Here, we find the testimonies of SPO1 Ilagan and PO2 Ortega believable and consistent on material points: appellant was shown the search warrant; the search was conducted in the latter's presence; and SPO1 Ilagan found shabu in appellant's dresser. It has been ruled that an affirmative testimony coming from credible witnesses without motive to perjure is far stronger than a negative testimony. Records show that appellant and the police officers were strangers to each other. Hence, there is no reason to suggest that the police officers were ill-motivated in apprehending appellant.22
Turning to the objects which may be confiscated during the search, Section 3, Rule 126 of the Rules of Court is pertinent:
SEC. 3. Personal property to be seized. - A search warrant may be issued for the search and seizure of personal property:
(a) Subject of the offense;
(b) Stolen or embezzled and other proceeds, or fruits of the offense; or
(c) Used or intended to be used as the means of committing an offense.
As a rule, only the personal properties described in the search warrant may be seized by the authorities.23 In the case at bar, Search Warrant No. 4224 specifically authorized the taking of methamphetamine hydrochloride (shabu) and paraphernalia(s) only. By the principle of ejusdem generis, where a statute describes things of a particular class or kind accompanied by words of a generic character, the generic word will usually be limited to things of a similar nature with those particularly enumerated, unless there be something in the context of the statement which would repel such inference.25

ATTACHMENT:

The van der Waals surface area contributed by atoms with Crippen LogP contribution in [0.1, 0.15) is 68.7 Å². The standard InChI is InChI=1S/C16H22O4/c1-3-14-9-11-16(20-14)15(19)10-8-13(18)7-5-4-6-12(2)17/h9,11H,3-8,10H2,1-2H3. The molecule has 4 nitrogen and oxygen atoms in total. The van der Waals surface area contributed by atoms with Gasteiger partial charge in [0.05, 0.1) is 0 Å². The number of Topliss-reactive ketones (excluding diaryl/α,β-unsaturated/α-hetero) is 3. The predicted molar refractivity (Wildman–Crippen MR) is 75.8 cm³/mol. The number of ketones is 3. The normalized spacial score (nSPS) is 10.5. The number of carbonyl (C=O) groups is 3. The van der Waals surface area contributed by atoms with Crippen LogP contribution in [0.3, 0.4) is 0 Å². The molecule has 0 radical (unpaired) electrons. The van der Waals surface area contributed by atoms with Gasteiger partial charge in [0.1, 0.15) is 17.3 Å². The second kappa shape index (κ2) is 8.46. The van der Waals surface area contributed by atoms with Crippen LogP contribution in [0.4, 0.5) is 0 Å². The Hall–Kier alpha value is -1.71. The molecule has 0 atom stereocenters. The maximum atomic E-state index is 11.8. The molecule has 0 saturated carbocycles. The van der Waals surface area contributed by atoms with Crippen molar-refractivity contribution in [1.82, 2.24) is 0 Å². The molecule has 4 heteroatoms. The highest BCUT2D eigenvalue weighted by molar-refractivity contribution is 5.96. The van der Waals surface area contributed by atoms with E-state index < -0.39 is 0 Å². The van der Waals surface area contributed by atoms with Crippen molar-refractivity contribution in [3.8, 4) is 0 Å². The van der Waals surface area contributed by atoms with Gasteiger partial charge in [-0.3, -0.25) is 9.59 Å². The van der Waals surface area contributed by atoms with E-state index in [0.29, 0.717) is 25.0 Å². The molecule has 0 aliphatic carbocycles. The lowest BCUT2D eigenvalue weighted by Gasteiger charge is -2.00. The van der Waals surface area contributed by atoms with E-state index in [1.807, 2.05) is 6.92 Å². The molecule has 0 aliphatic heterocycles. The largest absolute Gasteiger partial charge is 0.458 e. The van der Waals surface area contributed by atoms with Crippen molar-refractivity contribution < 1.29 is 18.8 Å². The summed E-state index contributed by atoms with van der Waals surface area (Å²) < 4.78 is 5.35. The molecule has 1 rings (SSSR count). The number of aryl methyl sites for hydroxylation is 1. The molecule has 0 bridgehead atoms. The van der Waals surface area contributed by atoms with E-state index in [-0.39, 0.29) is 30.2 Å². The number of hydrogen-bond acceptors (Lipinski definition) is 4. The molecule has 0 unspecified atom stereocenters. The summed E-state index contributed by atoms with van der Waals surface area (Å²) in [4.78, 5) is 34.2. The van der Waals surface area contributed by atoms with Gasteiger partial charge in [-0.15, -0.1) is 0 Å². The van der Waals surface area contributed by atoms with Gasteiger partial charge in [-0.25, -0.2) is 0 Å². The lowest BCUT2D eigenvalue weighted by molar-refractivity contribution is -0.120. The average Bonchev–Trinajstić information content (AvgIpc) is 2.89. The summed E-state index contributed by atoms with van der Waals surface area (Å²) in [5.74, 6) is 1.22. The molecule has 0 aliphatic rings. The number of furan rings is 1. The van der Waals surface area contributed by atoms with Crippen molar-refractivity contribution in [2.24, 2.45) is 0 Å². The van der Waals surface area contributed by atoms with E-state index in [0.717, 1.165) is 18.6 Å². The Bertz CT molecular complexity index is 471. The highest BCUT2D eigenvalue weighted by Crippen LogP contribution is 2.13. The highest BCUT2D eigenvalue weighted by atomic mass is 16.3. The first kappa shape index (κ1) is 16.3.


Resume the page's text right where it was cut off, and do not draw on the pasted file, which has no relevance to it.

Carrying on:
Thus, we are here constrained to point out an irregularity in the search conducted. Certainly, the lady's wallet, cash, grinder, camera, component, speakers, electric planer, jigsaw, electric tester, saws, hammer, drill, and bolo were not encompassed by the word paraphernalia as they bear no relation to the use or manufacture of drugs. In seizing the said items then, the police officers exercised their own discretion and determined for themselves which items in appellant's residence they believed were "proceeds of the crime" or "means of committing the offense." This is, in our view, absolutely impermissible.26
The purpose of the constitutional requirement that the articles to be seized be particularly described in the warrant is to limit the things to be taken to those, and only those particularly described in the search warrant - - to leave the officers of the law with no discretion regarding what articles they should seize. A search warrant is not a sweeping authority empowering a raiding party to undertake a fishing expedition to confiscate any and all kinds of evidence or articles relating to a crime.27 Accordingly, the objects taken which were not specified in the search warrant should be restored to appellant.Ï‚Î·Î±Ã±rÎ¿blÎµÅ¡ Î½Î¹râ€ Ï…Î±l lÎ±Ï‰ lÎ¹brÎ±rÃ¿